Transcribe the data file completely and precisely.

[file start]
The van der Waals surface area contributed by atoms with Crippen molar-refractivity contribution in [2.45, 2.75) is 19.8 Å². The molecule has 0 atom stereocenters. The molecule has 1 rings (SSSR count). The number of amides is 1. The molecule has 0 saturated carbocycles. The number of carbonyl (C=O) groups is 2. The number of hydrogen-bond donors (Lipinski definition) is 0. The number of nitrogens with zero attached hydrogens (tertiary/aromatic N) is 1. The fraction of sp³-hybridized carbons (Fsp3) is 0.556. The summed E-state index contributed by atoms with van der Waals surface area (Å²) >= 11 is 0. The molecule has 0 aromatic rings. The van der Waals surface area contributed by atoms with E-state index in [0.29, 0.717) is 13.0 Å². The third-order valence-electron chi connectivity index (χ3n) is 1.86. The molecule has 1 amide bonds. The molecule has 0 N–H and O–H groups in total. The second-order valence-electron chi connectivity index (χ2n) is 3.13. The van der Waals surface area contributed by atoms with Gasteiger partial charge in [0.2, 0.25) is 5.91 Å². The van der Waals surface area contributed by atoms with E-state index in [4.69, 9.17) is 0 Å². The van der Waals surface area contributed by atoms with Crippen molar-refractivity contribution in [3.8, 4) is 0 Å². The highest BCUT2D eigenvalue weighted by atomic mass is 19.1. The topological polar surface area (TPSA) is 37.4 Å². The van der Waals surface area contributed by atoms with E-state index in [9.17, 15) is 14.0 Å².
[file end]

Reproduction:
The van der Waals surface area contributed by atoms with Crippen molar-refractivity contribution in [2.45, 2.75) is 19.8 Å². The molecule has 0 atom stereocenters. The molecule has 1 rings (SSSR count). The number of amides is 1. The molecule has 0 saturated carbocycles. The number of carbonyl (C=O) groups is 2. The number of hydrogen-bond donors (Lipinski definition) is 0. The number of nitrogens with zero attached hydrogens (tertiary/aromatic N) is 1. The fraction of sp³-hybridized carbons (Fsp3) is 0.556. The summed E-state index contributed by atoms with van der Waals surface area (Å²) >= 11 is 0. The molecule has 0 aromatic rings. The van der Waals surface area contributed by atoms with E-state index in [0.29, 0.717) is 13.0 Å². The third-order valence-electron chi connectivity index (χ3n) is 1.86. The molecule has 1 amide bonds. The molecule has 0 N–H and O–H groups in total. The second-order valence-electron chi connectivity index (χ2n) is 3.13. The van der Waals surface area contributed by atoms with Gasteiger partial charge in [0.2, 0.25) is 5.91 Å². The van der Waals surface area contributed by atoms with E-state index in [4.69, 9.17) is 0 Å². The van der Waals surface area contributed by atoms with Crippen molar-refractivity contribution in [3.8, 4) is 0 Å². The highest BCUT2D eigenvalue weighted by atomic mass is 19.1. The topological polar surface area (TPSA) is 37.4 Å². The van der Waals surface area contributed by atoms with E-state index in [9.17, 15) is 14.0 Å².